Volkswagen’s ID R Pikes Peak racer uses 2,000 3D printed parts

vw id r pikes peak hillclimb front

And a massive wing. But you can’t miss that, can you?

Volkswagen’s electric Pikes Peak hillclimb runner is no longer a secret and with the most details out of the bag, you’d think you’ve got a good grasp of everything there is to know about it. Not really.

Yes, the ID R Pikes Peak prototype is said to sprint from 0 to 100 km/h (62 mph) in 2.25 seconds, which led Volkswagen to claim that’s faster than a Formula 1 car. We also know it tips the scales at just 1,095 kg (2,415 lb), which will help it as it climbs the 20 km (12.4 miles) route that spans between 2,862 m (9,390 ft) and 4,302 m (14,114 ft) above sea level.

Speaking of which, the air at this height is about 35% thinner, so downforce also goes down by the same percentage compared to what a car would experience on a racetrack found at sea level. Hence the ginormous wing that helps compensate for a portion of that loss.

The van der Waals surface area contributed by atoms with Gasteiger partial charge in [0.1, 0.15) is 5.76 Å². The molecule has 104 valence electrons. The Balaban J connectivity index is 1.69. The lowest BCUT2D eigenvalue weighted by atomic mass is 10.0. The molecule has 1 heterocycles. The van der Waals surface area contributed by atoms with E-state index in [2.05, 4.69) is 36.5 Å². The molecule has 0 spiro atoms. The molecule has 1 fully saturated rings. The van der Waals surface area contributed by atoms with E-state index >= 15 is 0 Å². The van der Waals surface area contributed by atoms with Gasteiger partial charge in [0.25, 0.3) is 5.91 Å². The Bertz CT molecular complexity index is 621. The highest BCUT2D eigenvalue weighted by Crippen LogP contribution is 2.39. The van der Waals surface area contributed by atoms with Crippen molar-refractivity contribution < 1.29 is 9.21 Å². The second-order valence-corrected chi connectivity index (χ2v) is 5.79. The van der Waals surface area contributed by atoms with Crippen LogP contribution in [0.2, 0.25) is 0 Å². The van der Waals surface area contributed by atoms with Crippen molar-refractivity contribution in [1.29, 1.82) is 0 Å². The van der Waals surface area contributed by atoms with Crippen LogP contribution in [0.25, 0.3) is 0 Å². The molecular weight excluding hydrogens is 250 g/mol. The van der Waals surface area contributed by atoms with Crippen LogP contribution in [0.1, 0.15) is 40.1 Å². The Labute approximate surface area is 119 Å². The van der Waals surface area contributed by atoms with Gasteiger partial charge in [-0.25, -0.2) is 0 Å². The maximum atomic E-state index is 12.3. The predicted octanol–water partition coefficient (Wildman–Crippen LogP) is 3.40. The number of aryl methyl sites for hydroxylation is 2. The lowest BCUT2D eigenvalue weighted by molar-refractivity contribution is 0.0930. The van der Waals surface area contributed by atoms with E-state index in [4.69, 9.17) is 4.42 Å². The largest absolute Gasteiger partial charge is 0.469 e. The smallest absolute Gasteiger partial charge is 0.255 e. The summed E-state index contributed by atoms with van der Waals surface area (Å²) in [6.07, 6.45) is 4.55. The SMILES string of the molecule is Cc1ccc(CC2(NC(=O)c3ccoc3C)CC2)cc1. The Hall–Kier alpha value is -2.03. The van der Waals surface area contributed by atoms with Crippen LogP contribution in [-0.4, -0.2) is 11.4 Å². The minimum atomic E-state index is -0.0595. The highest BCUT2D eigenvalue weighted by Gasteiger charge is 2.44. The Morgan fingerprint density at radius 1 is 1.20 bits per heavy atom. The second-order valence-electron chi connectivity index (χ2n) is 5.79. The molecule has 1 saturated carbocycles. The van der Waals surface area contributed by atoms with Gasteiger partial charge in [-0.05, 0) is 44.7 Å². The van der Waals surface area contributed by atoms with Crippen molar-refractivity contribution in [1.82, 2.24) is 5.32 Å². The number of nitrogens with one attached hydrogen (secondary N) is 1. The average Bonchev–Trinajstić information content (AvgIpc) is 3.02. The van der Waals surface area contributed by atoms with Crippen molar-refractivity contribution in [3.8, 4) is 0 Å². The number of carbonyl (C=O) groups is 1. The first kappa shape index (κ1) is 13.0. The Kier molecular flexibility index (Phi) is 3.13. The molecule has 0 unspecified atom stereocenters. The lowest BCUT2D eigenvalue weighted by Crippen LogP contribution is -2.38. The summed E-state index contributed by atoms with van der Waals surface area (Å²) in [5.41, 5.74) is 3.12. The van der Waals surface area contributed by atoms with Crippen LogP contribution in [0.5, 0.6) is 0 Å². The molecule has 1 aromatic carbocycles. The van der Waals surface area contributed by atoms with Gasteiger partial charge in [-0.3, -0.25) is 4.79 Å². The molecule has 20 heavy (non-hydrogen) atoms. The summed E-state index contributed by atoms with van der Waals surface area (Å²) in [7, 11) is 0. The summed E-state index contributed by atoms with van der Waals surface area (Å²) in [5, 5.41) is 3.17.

vw id r pikes peak hillclimb 2

Volkswagen Motorsport also used a 1:2 scale model of the ID R to tweak the racer’s aero abilities in the wind tunnel. They also needed components quickly, so about 2,000 parts of the actual car were 3D printed.

The ID R Pikes Peak hillclimb – we can call it weapon, at this point, right? – relies on two electric motors which together generate 500 kW (670 hp).

READ MORE: Volkswagen’s original Pikes Peak racer was a two-engined modified Golf